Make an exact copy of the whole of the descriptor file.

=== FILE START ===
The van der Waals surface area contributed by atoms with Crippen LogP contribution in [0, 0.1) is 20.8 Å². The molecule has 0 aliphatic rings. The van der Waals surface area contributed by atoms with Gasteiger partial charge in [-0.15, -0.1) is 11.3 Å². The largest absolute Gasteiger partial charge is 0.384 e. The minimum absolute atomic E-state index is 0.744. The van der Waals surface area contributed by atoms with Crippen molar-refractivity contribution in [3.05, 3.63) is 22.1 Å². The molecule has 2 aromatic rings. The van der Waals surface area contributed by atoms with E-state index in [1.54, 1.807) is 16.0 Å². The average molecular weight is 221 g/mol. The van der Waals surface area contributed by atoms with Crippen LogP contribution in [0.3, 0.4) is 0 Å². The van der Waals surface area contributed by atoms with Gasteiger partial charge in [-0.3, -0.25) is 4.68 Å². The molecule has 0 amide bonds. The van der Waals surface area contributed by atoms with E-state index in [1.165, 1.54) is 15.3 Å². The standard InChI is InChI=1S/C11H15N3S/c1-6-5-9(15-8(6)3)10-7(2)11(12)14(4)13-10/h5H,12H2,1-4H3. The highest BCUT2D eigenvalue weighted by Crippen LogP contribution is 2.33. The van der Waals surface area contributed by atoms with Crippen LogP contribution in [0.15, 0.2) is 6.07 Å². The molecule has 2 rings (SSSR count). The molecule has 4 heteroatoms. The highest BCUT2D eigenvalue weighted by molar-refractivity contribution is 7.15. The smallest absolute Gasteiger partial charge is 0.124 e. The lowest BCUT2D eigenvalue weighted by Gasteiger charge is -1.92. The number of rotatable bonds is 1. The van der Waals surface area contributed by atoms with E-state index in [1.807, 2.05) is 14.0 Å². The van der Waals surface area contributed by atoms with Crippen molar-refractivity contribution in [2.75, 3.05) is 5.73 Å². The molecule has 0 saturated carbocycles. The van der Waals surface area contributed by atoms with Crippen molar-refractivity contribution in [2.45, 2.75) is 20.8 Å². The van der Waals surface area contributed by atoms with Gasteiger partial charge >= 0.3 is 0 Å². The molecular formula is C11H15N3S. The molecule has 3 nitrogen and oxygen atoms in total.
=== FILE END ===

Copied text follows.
The van der Waals surface area contributed by atoms with Crippen LogP contribution in [0, 0.1) is 20.8 Å². The molecule has 0 aliphatic rings. The van der Waals surface area contributed by atoms with Gasteiger partial charge in [-0.15, -0.1) is 11.3 Å². The largest absolute Gasteiger partial charge is 0.384 e. The minimum absolute atomic E-state index is 0.744. The van der Waals surface area contributed by atoms with Crippen molar-refractivity contribution in [3.05, 3.63) is 22.1 Å². The molecule has 2 aromatic rings. The van der Waals surface area contributed by atoms with E-state index in [1.54, 1.807) is 16.0 Å². The average molecular weight is 221 g/mol. The van der Waals surface area contributed by atoms with Crippen LogP contribution in [0.3, 0.4) is 0 Å². The van der Waals surface area contributed by atoms with Gasteiger partial charge in [-0.3, -0.25) is 4.68 Å². The molecule has 0 amide bonds. The van der Waals surface area contributed by atoms with E-state index in [1.165, 1.54) is 15.3 Å². The standard InChI is InChI=1S/C11H15N3S/c1-6-5-9(15-8(6)3)10-7(2)11(12)14(4)13-10/h5H,12H2,1-4H3. The highest BCUT2D eigenvalue weighted by Crippen LogP contribution is 2.33. The van der Waals surface area contributed by atoms with Crippen LogP contribution in [0.15, 0.2) is 6.07 Å². The molecule has 2 rings (SSSR count). The molecule has 4 heteroatoms. The highest BCUT2D eigenvalue weighted by molar-refractivity contribution is 7.15. The smallest absolute Gasteiger partial charge is 0.124 e. The lowest BCUT2D eigenvalue weighted by Gasteiger charge is -1.92. The number of rotatable bonds is 1. The van der Waals surface area contributed by atoms with E-state index in [1.807, 2.05) is 14.0 Å². The van der Waals surface area contributed by atoms with Crippen molar-refractivity contribution in [2.75, 3.05) is 5.73 Å². The molecule has 0 saturated carbocycles. The van der Waals surface area contributed by atoms with Crippen molar-refractivity contribution in [2.45, 2.75) is 20.8 Å². The van der Waals surface area contributed by atoms with Gasteiger partial charge >= 0.3 is 0 Å². The molecular formula is C11H15N3S. The molecule has 3 nitrogen and oxygen atoms in total.